Elephant Poaching in Kenya – Elephants in Kenya have been one of the most heavily poached populations on the whole continent, especially in the Eastern National Parks like Tsavo. These parks are close to ports where poachers can easily kill elephants and smuggle the ivory out of the country and into the Chinese black market. This mass killing often breaks up elephant herds and leaves young, dependent elephants without mothers.
David Sheldrick Wildlife Trust – The David Sheldrick Wildlife Trust and Orphanage in Nairobi takes the young, orphaned, elephants and gives them the care and attention of an elephant mother. By being raised together, these young calves build social bonds, and to give them a simulated mother, human caretakers sleep with the young calves and feed them from a bottle.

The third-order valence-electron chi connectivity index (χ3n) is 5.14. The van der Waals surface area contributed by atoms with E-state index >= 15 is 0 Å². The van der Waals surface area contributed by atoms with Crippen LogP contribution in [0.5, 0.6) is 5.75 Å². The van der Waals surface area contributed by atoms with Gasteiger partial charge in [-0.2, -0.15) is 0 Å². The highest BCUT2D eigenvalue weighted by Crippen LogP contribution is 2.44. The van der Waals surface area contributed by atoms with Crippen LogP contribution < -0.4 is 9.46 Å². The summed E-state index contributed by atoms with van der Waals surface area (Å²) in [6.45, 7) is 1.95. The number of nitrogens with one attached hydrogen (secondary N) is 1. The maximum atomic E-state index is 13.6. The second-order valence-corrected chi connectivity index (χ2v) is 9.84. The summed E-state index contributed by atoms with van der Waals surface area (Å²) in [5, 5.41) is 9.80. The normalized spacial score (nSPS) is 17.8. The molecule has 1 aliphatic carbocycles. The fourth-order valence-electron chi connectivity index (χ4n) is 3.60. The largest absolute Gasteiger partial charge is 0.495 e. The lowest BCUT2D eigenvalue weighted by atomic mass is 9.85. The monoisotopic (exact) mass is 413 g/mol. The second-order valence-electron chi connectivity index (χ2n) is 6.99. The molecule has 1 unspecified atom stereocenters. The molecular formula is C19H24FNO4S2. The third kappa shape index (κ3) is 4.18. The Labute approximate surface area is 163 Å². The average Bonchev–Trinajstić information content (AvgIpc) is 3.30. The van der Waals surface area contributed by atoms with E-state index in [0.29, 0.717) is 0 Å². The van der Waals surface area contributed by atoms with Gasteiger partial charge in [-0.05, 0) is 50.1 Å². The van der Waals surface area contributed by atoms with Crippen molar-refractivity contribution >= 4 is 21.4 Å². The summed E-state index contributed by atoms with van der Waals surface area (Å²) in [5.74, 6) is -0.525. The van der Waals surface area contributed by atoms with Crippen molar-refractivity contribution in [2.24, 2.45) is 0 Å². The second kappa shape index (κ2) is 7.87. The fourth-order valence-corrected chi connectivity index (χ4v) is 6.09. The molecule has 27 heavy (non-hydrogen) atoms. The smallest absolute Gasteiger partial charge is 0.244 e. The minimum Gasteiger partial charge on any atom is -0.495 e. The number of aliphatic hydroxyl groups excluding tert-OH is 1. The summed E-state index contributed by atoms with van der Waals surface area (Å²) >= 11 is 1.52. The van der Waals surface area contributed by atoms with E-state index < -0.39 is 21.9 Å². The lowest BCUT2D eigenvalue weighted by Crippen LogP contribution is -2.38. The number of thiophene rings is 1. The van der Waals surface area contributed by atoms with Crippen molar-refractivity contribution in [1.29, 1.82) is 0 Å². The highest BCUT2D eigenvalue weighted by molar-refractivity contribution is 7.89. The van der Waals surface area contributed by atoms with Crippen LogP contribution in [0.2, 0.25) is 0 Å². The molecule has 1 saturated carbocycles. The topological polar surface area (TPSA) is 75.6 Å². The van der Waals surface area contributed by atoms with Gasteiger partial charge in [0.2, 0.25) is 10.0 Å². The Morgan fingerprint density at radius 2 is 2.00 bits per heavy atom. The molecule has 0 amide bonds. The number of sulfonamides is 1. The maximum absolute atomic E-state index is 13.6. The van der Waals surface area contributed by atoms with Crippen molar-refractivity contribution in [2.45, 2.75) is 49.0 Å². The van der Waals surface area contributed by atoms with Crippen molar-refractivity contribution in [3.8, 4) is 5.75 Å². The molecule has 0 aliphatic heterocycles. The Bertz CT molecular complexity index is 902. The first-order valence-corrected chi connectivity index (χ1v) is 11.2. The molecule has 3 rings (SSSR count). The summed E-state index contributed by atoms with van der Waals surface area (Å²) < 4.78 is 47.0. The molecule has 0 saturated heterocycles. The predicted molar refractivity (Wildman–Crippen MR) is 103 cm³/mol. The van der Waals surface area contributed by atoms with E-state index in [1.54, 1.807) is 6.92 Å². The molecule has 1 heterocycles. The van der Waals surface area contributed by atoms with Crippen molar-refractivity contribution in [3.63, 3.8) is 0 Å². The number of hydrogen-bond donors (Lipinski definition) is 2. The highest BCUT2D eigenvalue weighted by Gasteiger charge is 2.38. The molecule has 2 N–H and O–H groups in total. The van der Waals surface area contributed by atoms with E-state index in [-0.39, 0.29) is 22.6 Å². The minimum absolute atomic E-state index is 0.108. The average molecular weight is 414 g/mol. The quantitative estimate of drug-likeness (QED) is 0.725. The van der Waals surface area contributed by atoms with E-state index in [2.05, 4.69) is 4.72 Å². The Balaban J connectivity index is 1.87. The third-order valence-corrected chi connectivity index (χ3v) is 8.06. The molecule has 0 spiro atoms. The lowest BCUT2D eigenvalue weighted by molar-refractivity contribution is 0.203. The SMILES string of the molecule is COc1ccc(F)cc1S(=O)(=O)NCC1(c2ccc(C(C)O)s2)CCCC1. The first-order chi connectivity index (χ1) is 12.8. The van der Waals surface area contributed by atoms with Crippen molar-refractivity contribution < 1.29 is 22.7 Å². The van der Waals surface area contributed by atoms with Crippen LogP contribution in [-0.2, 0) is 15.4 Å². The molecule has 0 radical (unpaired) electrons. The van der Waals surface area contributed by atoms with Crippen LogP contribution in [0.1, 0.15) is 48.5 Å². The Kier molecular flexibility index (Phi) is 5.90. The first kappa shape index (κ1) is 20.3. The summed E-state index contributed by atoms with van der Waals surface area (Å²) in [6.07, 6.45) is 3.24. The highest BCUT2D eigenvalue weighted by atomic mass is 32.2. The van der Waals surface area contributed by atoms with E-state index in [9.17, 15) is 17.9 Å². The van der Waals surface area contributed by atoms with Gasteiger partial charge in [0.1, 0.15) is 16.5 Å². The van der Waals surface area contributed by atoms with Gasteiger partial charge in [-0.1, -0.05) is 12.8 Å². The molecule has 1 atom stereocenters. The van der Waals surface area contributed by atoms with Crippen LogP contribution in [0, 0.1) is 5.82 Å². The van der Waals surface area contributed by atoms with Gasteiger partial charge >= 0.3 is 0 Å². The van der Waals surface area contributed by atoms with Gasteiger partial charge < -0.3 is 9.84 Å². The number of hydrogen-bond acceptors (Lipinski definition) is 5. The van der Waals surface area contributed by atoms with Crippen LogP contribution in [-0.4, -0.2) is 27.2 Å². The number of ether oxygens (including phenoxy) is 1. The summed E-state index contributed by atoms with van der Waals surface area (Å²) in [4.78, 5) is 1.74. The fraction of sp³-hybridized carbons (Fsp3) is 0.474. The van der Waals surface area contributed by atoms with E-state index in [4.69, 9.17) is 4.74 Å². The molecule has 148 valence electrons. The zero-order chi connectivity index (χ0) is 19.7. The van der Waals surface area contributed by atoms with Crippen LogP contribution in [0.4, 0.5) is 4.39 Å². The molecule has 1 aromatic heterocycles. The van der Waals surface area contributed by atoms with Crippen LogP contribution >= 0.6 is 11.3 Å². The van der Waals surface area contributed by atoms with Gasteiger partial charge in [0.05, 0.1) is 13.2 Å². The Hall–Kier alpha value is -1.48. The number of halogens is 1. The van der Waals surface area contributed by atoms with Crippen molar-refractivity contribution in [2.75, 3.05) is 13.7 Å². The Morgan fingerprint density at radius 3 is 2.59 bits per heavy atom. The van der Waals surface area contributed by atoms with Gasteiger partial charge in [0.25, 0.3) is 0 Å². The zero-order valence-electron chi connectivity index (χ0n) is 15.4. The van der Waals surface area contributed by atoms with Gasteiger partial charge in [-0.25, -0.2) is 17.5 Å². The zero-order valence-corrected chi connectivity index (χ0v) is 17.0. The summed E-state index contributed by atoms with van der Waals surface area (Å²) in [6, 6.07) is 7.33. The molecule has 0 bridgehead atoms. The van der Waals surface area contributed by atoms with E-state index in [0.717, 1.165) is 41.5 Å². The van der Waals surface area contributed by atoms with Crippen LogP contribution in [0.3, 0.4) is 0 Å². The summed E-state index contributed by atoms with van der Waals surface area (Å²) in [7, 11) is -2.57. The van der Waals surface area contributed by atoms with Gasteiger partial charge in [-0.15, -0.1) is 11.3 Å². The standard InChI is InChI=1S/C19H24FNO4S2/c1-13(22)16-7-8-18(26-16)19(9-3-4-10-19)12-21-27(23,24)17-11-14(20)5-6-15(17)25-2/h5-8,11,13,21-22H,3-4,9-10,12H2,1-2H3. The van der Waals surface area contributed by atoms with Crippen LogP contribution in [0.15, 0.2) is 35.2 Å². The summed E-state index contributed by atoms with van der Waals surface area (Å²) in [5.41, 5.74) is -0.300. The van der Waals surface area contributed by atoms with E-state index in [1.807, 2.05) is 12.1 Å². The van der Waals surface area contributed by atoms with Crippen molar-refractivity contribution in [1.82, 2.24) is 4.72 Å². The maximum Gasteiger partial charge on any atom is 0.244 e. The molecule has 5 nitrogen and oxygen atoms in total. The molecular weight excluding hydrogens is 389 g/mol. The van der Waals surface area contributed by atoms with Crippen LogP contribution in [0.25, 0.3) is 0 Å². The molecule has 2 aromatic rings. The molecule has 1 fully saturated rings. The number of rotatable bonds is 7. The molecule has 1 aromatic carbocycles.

Reintroducing the Elephants to the Wild – After a few years in the orphanage, the elephants are taken to a final rehabilitation center on the edge of the Tsavo National park to get used to being in a wild habitat. When they have adapted to this new environment and can take care of themselves, they are released into wild elephant herds as a way to boost to this suffering population. This successful wildlife trust and orphanage has released hundreds of orphan elephants back into the wild and contributed greatly to the continued survival and renewal of the elephant population in Kenya.